That includes craft paint.

Feb 09 07 09:45 pm  Link  Quote 
Makeup Artist
Heather Coleman
Posts: 199
Chino Hills, California, US


you could use aquacolor's by kryolan.Its water based so it comes off with soap and water, you just activate it with water.  That stuff works really well.  I've done all of my body painting with it.

  If you want really clean crisp lines then I suggest you do airbrush with stencils.  Mehron makes good liquid makeup that can go through the brush.its not to expensice either, it's like $8 for an 8 oz. bottle.  then you can use the aqua color for the detail.

Hope this helps.
Feb 10 07 02:53 am  Link  Quote 
Makeup Artist
Felicia Bromba
Posts: 532
Vancouver, British Columbia, Canada


Mehrom, Kryolan 'Aqua Color', Ben nye have some great products to us....Depending on how long they are on the skin, other paints can be used. Long before I started Makeup, I was always the one who got painted for promo stuff etc...
Basic acrylics can be used but need to be thinned to go through the gun. Some use water,  or other mixing agents.
'Golden' Airbrush acrylics can be used mixed with liquid-set...it holds to the body longer. (FOUND AT OPUS)
I know of ppl who use 'CREATEX'  mixed down (FOUND AT MICHEALS)
PEARLESSENCE is another one I've come across that can also be mixed down.
Remeber, If you want them to stay to the skin longer/less cracking and flaking use a 'setting-agent'.
I have been painted with All the brands listened above (Test on yourself before others) and have used them on others. I have never myself/or anyone I have worked on ever had a reaction. However you want to stick with paint that might be on the face or near any openings as 'Certified' for the body. Just for Safety purposes...Safety first! smile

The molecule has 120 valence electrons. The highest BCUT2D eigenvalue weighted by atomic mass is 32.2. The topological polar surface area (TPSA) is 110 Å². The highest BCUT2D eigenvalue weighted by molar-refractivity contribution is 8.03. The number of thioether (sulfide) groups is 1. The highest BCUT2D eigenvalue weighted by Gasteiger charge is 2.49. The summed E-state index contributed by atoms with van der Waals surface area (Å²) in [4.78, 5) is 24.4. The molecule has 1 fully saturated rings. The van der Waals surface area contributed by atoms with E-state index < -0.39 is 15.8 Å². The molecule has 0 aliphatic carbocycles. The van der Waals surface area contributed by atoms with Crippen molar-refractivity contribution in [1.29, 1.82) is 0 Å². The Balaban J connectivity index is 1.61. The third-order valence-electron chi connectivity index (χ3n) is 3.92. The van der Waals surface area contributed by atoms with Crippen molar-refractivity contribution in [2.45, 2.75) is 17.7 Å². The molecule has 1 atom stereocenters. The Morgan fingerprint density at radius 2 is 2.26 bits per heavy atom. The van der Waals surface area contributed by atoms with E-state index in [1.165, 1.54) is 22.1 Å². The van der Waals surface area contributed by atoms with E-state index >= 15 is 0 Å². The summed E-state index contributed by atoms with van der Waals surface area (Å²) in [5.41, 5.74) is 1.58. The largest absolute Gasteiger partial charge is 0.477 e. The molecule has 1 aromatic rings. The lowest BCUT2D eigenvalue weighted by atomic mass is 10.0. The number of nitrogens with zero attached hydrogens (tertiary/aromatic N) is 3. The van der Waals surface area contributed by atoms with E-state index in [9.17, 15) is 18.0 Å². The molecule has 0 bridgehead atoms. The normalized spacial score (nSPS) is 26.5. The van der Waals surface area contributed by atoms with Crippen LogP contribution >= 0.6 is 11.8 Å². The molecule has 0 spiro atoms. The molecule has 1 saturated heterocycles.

Good luck with everything...

Felicia
Feb 10 07 03:07 am  Link  Quote 
Makeup Artist
Nika Vaughan
Posts: 1,015
Chicago, Illinois, US


bijan studio wrote:
I am not a make up artist but acrylic comes off reall easy. It's oil that's hard to take off. Try it on your hand and see how easy it rubs off.

I've got just about 20 yrs in fine arts, and believe me it's the times you couldn't get something off of either your skin/clothes, or God forbid, somebody else's skin or clothes that you remember.  wink

And you would seriously be surprised to what one random person has a bad reaction to when it's put on his/her skin vs. everybody else.

Feb 10 07 03:21 am  Link  Quote 
Makeup Artist
Nika Vaughan
Posts: 1,015
Chicago, Illinois, US


I'm going to try and look for those paints by Mehrom, Kryolan, or Ben Nye, I think.

I will definitely be painting all around eyes and mouth, so safety is key.  There will be no airbrush, just painting by hand.

Thanks to all who've responded!

Anybody else??
Feb 10 07 03:26 am  Link  Quote 
Makeup Artist
CC MUA
Posts: 228
Tampa, Florida, US


I believe its actually Mehron. Ive heard good things about it as well. Just finding it in a store in my area is a problem.....
Feb 11 07 07:05 am  Link  Quote 
Body Painter
Roustan
Posts: 1,083
Redondo Beach, California, US


Yep. Get the mehron Paradise Makeup. You don't need an airbrush to use it. You can't beat it.

http://www.mehron.com/retail/category.cfm?Category=67
Feb 11 07 11:31 am  Link  Quote 
Makeup Artist